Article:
Viewport width =
May 9, 2011 | by  | in Opinion | [ssba]

Kate Follows Celia – Fudge the Budget

Wellington City Council’s Draft 2011/12 Annual Plan is out now!

I know everyone’s super stoked and already read it all, like, three times over. It’s Celia’s first Annual Plan, so it’s quite understandable that you’re excited about it. But don’t worry if everyone around you can’t stop talking about it, when you haven’t even glanced at it yet. This column will give you a starting point to join the conversation.

The Annual Plan outlines what WCC are doing and how it’s being paid for. Money collected comes mostly from rates. Further revenue is collected from user charges, property lease income, dividends, grants and government subsidies. Spending is split into operational and capital.

Operational spending is planned at $366m. Apparently the economy’s still a bit shit, so ‘efficiencies’ are being adopted. Efficiencies make me think budget cuts, and my left-wing instinct comes out and I automatically think “no!”. $6m has been cut.

All the operational cuts consist of just shaving bits off really. Examples include more efficient lawn mowing ($10k), reducing the grant to Wellington Sculpture Trust ($15k), and pest control monitoring reductions ($14k). Savings are also made by deferring a few projects, such as expanding the Biodiversity Action Plan ($14k), cutting down hazardous trees ($100k), and demolishing the jetty at Evans Bay ($100k).

The cut that annoys me the most is the decreasing of Central Library weeknight opening hours from an 8.30pm to a 7pm close. This saves a measly $57,000 per year. To me, the library is a haven, and to cut its funding is a sin. It’s a fundamental part of the city, even until 8.30pm on a weekday.
User charges have been increased for a whole bunch of services. Going against my natural reaction, I’m largely in support of this. For one, it means that if you use the service, you pay for it. This is good for me because I don’t use the services that are facing charge increases—swimming pools, recreation centres, building consents and inspections, among others.

Despite these cuts to operational spending, capital expenditure is at $152m ($8m more than planned)—which is a little bit hypocritical, looking at the cuts they’re making elsewhere. What are they spending money on, you ask? Water infrastructure, housing developments (funded by central government mind), transport upgrades… the usual.

Wellington City Councillor Iona Pannett acquired an extra 65 per cent for the Heritage Grants fund, bringing annual spending to $329k—which is a fair bit. All so rich people who own heritage homes can keep them looking good.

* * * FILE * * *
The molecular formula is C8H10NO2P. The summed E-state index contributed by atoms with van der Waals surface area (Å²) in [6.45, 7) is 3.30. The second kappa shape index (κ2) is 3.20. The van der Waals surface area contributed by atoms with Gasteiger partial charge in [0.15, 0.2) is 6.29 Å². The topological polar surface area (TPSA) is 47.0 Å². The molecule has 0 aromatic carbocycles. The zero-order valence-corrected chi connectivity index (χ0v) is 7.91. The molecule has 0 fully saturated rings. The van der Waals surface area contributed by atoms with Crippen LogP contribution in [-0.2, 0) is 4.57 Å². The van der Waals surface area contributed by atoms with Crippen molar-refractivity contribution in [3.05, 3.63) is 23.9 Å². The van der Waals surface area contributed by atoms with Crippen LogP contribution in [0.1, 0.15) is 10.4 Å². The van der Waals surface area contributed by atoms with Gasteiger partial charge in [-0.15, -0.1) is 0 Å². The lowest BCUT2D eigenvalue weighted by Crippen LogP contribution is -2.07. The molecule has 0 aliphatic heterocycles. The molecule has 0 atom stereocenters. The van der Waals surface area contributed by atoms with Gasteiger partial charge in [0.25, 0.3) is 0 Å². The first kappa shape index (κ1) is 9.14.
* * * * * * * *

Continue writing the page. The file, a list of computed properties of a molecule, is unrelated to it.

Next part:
$650,000 is being spent on a feasibility study for a new deep water pool at the Wellington Regional Aquatic Centre. I dislike feasibility studies in general—surely a company would give you a quote for free?

So what am I going to do about the council cutting funding to the Library? I’m going to make a submission, because it’s only a draft plan at the moment. Submissions are open until this Thursday, 12 May. Productive procrastination FTW.


About the Author ()

Comments (1)

Trackback URL / Comments RSS Feed

  1. Greg says:

    That feasibility price tag is *huge*. For that money, they’ re probably going further into the initial design phase. If so, that would mean that the councillor backing it probably expects that it’s a done-deal, which makes you wonder why there’s a feasibility study in the first place. Further, does anyone know what the expanded swimming pool is going to do to the cost per swim? Are swimmers willing to pay an extra couple bucks per day?

Recent posts

  1. VUW Halls Hiking Fees By 50–80% Next Year
  2. The Stats on Gender Disparities at VUW
  3. Issue 25 – Legacy
  4. Canta Wins Bid for Editorial Independence
  5. RA Speaks Out About Victoria University Hall Death
  6. VUW Hall Death: What We Know So Far
  8. New Normal
  9. Come In, The Door’s Open.
  10. Love in the Time of Face Tattoos

Editor's Pick

Uncomfortable places: skin.

:   Where are you from?  My list was always ready: England, Ireland, Scotland, Wales, puppy dogs’ tails, a little Spanish, maybe German, and—almost as an afterthought—half Samoan. An unwanted fraction.   But you don’t seem like a Samoan. I thought you were [inser

Do you know how to read? Sign up to our Newsletter!

* indicates required